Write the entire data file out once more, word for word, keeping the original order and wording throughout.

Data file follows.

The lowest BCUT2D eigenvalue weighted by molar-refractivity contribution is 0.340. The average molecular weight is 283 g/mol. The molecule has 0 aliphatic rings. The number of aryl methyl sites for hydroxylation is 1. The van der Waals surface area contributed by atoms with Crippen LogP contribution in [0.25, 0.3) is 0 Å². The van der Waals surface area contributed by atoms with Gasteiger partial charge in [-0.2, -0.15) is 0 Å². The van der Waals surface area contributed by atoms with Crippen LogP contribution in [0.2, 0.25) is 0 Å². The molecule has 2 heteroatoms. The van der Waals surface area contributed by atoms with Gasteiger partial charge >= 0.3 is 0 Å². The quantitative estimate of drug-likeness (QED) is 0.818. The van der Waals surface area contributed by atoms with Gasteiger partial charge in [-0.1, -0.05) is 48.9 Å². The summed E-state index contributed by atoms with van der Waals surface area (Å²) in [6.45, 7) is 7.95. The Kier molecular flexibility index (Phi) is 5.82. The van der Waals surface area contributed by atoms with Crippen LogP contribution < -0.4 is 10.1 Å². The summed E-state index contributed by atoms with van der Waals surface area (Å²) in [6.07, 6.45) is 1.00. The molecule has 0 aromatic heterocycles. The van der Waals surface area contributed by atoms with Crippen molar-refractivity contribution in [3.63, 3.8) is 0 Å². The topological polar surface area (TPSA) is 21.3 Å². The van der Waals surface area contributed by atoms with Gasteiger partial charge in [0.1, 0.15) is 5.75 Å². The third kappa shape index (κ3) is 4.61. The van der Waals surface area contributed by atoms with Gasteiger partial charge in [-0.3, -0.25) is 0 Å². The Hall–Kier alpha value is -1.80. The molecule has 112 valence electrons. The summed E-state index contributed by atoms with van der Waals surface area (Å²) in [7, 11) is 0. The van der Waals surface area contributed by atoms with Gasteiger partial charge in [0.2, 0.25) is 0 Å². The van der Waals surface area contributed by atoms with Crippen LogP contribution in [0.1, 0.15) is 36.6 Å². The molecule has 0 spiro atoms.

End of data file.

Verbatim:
The lowest BCUT2D eigenvalue weighted by molar-refractivity contribution is 0.340. The average molecular weight is 283 g/mol. The molecule has 0 aliphatic rings. The number of aryl methyl sites for hydroxylation is 1. The van der Waals surface area contributed by atoms with Crippen LogP contribution in [0.25, 0.3) is 0 Å². The van der Waals surface area contributed by atoms with Gasteiger partial charge in [-0.2, -0.15) is 0 Å². The van der Waals surface area contributed by atoms with Crippen LogP contribution in [0.2, 0.25) is 0 Å². The molecule has 2 heteroatoms. The van der Waals surface area contributed by atoms with Gasteiger partial charge >= 0.3 is 0 Å². The quantitative estimate of drug-likeness (QED) is 0.818. The van der Waals surface area contributed by atoms with Gasteiger partial charge in [-0.1, -0.05) is 48.9 Å². The summed E-state index contributed by atoms with van der Waals surface area (Å²) in [6.45, 7) is 7.95. The Kier molecular flexibility index (Phi) is 5.82. The van der Waals surface area contributed by atoms with Crippen LogP contribution < -0.4 is 10.1 Å². The summed E-state index contributed by atoms with van der Waals surface area (Å²) in [6.07, 6.45) is 1.00. The molecule has 0 aromatic heterocycles. The van der Waals surface area contributed by atoms with Crippen molar-refractivity contribution in [3.63, 3.8) is 0 Å². The topological polar surface area (TPSA) is 21.3 Å². The van der Waals surface area contributed by atoms with Gasteiger partial charge in [0.1, 0.15) is 5.75 Å². The third kappa shape index (κ3) is 4.61. The van der Waals surface area contributed by atoms with Gasteiger partial charge in [-0.3, -0.25) is 0 Å². The Hall–Kier alpha value is -1.80. The molecule has 112 valence electrons. The summed E-state index contributed by atoms with van der Waals surface area (Å²) in [7, 11) is 0. The van der Waals surface area contributed by atoms with Gasteiger partial charge in [0.2, 0.25) is 0 Å². The van der Waals surface area contributed by atoms with Crippen LogP contribution in [0.1, 0.15) is 36.6 Å². The molecule has 0 spiro atoms.